Carlye was later diagnosed with Smith Magenis, but thankfully was able to return home from the hospital for good a few weeks after her birth.
Only then though did the true challenges begin. With their parents trying to balance work with a growing family and Caryle’s special needs, Ryan and his younger brother Rhett were tasked with significantly more responsibility than most kids are at their ages. Many days included picking up Carlye at the bus stop and taking care of her, helping to pass the hour or two between when school ended and when their parents returned home from work.
It wasn’t always easy, especially since Smith Magenis patients suffer from any number of irregular behavioral patterns. According to Lurie, many have strange sleep patterns (Carlye usually goes to bed around 7 p.m. and awakes around 4 a.m.), some have self-injurious behavior, and others have random and unprovoked mood swings. The last symptom is something Ryan knows quite well, after an especially painful incident when he was 16-years-old.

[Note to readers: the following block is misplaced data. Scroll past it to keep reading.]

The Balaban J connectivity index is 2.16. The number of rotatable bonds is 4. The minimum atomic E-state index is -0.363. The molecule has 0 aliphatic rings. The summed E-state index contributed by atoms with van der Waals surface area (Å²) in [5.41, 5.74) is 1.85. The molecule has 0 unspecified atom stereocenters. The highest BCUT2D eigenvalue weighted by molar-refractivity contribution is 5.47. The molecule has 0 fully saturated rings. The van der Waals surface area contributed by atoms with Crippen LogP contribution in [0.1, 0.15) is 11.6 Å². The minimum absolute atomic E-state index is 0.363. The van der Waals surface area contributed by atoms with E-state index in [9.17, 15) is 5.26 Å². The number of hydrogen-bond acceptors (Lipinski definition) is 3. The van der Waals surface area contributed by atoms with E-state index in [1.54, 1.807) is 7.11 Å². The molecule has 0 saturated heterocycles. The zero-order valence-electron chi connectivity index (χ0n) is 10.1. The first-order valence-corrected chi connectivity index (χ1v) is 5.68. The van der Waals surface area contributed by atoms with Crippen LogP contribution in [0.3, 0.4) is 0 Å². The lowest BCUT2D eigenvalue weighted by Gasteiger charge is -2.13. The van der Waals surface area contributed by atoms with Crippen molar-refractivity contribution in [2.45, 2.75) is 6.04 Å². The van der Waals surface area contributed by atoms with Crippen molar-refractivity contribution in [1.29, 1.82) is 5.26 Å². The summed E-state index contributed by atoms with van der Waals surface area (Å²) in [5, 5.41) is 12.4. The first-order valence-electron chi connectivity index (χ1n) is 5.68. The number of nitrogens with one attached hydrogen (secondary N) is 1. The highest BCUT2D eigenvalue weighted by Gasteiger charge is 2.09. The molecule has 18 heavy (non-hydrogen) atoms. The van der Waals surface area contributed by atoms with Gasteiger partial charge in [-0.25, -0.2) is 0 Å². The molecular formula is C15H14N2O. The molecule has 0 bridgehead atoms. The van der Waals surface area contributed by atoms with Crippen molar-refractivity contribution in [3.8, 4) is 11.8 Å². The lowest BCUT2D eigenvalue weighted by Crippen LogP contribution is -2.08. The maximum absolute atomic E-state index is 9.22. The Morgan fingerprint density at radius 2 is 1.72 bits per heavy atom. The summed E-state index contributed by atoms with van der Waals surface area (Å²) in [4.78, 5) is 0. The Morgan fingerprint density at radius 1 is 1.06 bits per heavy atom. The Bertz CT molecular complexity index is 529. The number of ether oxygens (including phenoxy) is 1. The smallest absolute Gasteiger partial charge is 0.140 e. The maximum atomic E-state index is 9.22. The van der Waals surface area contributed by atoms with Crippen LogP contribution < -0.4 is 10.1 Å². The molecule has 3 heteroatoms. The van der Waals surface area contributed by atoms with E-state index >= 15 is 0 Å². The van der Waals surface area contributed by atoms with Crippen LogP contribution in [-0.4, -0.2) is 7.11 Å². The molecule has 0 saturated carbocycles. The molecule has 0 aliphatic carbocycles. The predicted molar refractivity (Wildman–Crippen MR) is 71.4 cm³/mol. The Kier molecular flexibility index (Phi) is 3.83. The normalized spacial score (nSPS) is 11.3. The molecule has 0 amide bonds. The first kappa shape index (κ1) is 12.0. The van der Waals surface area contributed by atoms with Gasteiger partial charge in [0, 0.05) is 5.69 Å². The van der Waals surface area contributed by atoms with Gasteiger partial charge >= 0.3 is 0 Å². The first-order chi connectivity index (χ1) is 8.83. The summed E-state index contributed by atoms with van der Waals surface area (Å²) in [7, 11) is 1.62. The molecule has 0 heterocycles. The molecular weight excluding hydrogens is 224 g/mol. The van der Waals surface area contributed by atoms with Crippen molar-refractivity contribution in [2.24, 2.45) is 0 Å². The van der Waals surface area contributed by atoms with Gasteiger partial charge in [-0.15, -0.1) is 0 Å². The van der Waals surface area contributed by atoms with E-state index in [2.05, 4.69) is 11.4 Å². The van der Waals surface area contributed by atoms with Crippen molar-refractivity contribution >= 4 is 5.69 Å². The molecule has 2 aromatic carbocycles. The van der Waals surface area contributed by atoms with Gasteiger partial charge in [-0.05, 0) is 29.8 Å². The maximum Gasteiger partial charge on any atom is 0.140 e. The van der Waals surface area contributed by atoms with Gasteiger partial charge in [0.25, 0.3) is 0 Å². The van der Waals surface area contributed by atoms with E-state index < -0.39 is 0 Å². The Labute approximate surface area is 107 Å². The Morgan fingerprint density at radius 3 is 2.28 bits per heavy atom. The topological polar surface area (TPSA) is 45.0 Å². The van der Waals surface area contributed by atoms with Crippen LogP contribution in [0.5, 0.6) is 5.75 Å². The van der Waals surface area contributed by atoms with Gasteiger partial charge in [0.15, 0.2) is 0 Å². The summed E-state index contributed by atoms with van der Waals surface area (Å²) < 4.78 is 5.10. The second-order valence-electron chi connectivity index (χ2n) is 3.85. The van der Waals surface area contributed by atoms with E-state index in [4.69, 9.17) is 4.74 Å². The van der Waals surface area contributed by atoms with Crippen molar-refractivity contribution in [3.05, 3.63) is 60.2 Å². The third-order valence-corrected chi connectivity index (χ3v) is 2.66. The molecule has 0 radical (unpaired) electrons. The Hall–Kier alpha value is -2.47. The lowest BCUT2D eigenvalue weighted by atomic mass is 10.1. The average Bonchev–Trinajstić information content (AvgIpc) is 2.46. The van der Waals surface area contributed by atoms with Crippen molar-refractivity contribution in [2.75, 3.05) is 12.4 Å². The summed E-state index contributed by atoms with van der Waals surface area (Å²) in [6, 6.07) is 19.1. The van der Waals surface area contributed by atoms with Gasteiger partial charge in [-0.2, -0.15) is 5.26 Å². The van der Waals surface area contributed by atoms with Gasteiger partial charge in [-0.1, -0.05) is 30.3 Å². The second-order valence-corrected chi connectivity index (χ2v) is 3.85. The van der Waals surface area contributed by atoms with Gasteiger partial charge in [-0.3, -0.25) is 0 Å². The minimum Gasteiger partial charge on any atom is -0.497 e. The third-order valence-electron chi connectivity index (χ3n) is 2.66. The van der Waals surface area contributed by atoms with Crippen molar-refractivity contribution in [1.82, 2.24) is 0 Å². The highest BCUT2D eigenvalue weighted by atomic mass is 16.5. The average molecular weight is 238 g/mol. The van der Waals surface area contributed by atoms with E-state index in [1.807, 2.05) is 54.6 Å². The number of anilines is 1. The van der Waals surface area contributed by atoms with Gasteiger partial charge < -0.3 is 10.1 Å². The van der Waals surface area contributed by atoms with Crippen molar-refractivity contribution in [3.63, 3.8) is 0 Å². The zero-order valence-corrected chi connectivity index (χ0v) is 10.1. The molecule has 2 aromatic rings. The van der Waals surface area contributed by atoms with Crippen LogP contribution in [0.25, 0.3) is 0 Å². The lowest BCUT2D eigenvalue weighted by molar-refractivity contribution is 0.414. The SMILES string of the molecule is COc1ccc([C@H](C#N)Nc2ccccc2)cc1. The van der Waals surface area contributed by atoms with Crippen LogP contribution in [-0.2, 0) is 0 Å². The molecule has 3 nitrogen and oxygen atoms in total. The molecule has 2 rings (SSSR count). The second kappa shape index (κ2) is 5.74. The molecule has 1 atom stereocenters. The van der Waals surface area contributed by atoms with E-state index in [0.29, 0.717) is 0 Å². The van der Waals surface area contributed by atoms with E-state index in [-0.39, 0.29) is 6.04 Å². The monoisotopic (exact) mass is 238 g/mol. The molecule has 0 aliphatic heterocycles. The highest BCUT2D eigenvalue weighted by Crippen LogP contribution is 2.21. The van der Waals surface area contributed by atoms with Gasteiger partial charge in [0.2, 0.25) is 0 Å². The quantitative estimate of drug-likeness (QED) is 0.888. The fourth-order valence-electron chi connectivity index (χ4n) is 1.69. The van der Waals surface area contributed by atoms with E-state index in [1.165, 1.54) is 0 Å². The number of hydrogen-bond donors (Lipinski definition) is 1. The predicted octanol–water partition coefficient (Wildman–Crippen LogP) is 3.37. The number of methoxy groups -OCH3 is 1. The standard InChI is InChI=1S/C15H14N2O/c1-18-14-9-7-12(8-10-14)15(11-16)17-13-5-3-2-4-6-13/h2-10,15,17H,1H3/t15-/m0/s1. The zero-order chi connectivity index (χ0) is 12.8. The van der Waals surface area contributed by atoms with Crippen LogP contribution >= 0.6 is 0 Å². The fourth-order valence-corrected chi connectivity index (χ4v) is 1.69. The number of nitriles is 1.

“I have a memory of when I took my brother and sister to the mall,” Aplin began the story by saying. “She loved going on the playground and just getting out of the house.”
Unfortunately when it was time to leave, Carlye was none too happy. Apparently, neither was a bystander who witnessed what happened next.
“I just remember her having a good time, but when it was time to go home she just threw herself down in the middle of the mall and threw a temper tantrum,” he said. “I had a lady walk by and look at me funny and tell us, ‘You need to get her under control.’ Finally I looked at her and said, ‘You have no idea what’s going on. You have no right to make a judgment like that.’”